Year of Publication

2016

Degree Name

Doctor of Philosophy (PhD)

Document Type

Doctoral Dissertation

College

Graduate School

Department

Public Policy and Administration

First Advisor

Dr. Dwight V. Denison

Abstract

Chapter 1 raises the research question guiding this study. Do relationships that board members of nonprofits have to officials in other agencies affect the likelihood of acquiring grants? The objective of this study was to examine the role that relationship ties played in the nonprofit sector’s ability to receive grants.

Chapter 2 ties the research agenda to existing research. Nonprofit organizational and financial behavior was explained in terms of resource dependence. Since nonprofit organizations face uncertainty in resource allocation, the behavior of the organization and the board members change in reaction to uncertainty. The relationships that board members possess serve as social capital for the nonprofit through a series of formal and informal ties.

Chapter 3 provides a theoretical framework for measuring relationship ties as well as other variables to funding. Ties that were measured included previous work experience in government agencies, nonprofit agencies, for-profit organizations, and universities. Relationships ties also included previous appointment to a nonprofit board and membership in professional associations. Additional variables such as financial and organizational measures were considered that had an effect on funding likelihood. Expected funding then became a function of all of these variables. This framework led to the hypothesis that nonprofits with a greater number of relationship ties, controlling for appropriate variables, will receive more funds from a government agency.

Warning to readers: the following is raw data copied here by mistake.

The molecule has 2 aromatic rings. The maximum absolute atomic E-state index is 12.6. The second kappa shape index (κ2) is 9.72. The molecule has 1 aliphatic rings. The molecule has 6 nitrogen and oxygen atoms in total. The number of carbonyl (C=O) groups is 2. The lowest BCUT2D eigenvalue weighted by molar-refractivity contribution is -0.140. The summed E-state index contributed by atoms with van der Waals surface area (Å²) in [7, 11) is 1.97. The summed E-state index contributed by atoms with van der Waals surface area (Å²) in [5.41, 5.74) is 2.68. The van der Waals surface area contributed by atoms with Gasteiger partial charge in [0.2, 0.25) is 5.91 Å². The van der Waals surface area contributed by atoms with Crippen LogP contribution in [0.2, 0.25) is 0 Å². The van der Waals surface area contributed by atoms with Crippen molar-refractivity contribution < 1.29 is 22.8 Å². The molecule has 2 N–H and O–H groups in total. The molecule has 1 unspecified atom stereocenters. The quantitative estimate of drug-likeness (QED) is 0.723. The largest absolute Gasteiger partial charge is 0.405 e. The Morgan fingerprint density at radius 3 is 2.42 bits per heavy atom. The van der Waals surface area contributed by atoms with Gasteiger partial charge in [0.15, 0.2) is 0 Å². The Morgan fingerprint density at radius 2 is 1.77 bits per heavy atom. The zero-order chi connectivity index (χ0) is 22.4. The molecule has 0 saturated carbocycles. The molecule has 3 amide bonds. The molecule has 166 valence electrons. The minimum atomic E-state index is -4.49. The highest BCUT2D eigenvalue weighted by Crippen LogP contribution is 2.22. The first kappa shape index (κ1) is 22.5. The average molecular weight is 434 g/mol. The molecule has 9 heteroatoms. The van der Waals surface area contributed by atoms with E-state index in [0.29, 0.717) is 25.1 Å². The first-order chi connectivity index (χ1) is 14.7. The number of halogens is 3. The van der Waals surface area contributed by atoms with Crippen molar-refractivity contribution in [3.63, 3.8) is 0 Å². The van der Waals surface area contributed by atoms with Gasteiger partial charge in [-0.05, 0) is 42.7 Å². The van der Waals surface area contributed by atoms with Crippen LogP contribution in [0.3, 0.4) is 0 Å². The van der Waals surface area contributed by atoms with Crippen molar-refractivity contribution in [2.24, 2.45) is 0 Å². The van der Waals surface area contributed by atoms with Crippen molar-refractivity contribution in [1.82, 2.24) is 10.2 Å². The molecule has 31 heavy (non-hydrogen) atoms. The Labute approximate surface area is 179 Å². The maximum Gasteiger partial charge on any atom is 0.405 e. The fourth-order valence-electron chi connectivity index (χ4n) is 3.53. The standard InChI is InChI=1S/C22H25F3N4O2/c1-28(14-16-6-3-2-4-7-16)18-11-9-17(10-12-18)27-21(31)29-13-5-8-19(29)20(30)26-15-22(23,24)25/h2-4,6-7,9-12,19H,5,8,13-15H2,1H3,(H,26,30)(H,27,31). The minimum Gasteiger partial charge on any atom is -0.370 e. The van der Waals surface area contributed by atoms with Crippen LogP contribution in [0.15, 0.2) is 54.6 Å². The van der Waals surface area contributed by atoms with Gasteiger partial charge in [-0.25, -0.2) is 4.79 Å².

Chapter 4 describes the methods used. The sample of organizations included 176 nonprofit community healthcare organizations over the span of five fiscal years. Board member names, financial and organizational data, and relationship ties were collected as they were expected to affect funding outcomes. Information on relationships was obtained from three sources: LinkedIn profiles, Who’s Who profiles, and agency websites. Financial and organizational variables were obtained from nonprofit organizations’ 990 tax forms.

Chapter 5 details the analyses and the results from the collected data. Conducted analyses included a series of multiple regressions, a probit regression, and fixed-effects and between-effects panel data regression models. The findings partially supported the hypothesis. While there were some relationship ties that were correlated to anticipated funding, the effects were small across analyses. Financial and organizational variables overshadowed the effects of relationship ties. There was evidence of mediation in that a number of variables were significant only if board members were in an organization receiving funds prior to the examined time period. Ties to other nonprofits mattered only when an agency already had funding.

Chapter 6 concludes with possible explanations, policy implications, and further directions.

Digital Object Identifier (DOI)

http://dx.doi.org/10.13023/ETD.2016.378

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